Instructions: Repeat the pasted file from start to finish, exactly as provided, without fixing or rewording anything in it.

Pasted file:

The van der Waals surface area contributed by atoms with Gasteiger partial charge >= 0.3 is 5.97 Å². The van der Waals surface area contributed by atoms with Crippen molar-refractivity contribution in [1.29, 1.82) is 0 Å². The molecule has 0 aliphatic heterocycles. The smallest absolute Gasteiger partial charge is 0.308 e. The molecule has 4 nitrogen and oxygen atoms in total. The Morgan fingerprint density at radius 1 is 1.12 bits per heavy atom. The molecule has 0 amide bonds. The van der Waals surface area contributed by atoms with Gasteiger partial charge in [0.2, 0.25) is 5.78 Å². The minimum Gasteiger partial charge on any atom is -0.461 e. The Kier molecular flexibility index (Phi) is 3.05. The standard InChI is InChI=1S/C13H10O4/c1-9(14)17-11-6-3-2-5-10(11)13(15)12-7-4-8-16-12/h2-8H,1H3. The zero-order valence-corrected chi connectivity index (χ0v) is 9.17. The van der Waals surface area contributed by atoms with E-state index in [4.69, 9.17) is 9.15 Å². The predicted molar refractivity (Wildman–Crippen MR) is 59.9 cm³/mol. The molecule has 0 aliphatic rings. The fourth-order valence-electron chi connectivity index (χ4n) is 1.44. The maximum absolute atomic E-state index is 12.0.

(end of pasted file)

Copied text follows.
The van der Waals surface area contributed by atoms with Gasteiger partial charge >= 0.3 is 5.97 Å². The van der Waals surface area contributed by atoms with Crippen molar-refractivity contribution in [1.29, 1.82) is 0 Å². The molecule has 0 aliphatic heterocycles. The smallest absolute Gasteiger partial charge is 0.308 e. The molecule has 4 nitrogen and oxygen atoms in total. The Morgan fingerprint density at radius 1 is 1.12 bits per heavy atom. The molecule has 0 amide bonds. The van der Waals surface area contributed by atoms with Gasteiger partial charge in [0.2, 0.25) is 5.78 Å². The minimum Gasteiger partial charge on any atom is -0.461 e. The Kier molecular flexibility index (Phi) is 3.05. The standard InChI is InChI=1S/C13H10O4/c1-9(14)17-11-6-3-2-5-10(11)13(15)12-7-4-8-16-12/h2-8H,1H3. The zero-order valence-corrected chi connectivity index (χ0v) is 9.17. The van der Waals surface area contributed by atoms with E-state index in [4.69, 9.17) is 9.15 Å². The predicted molar refractivity (Wildman–Crippen MR) is 59.9 cm³/mol. The molecule has 0 aliphatic rings. The fourth-order valence-electron chi connectivity index (χ4n) is 1.44. The maximum absolute atomic E-state index is 12.0.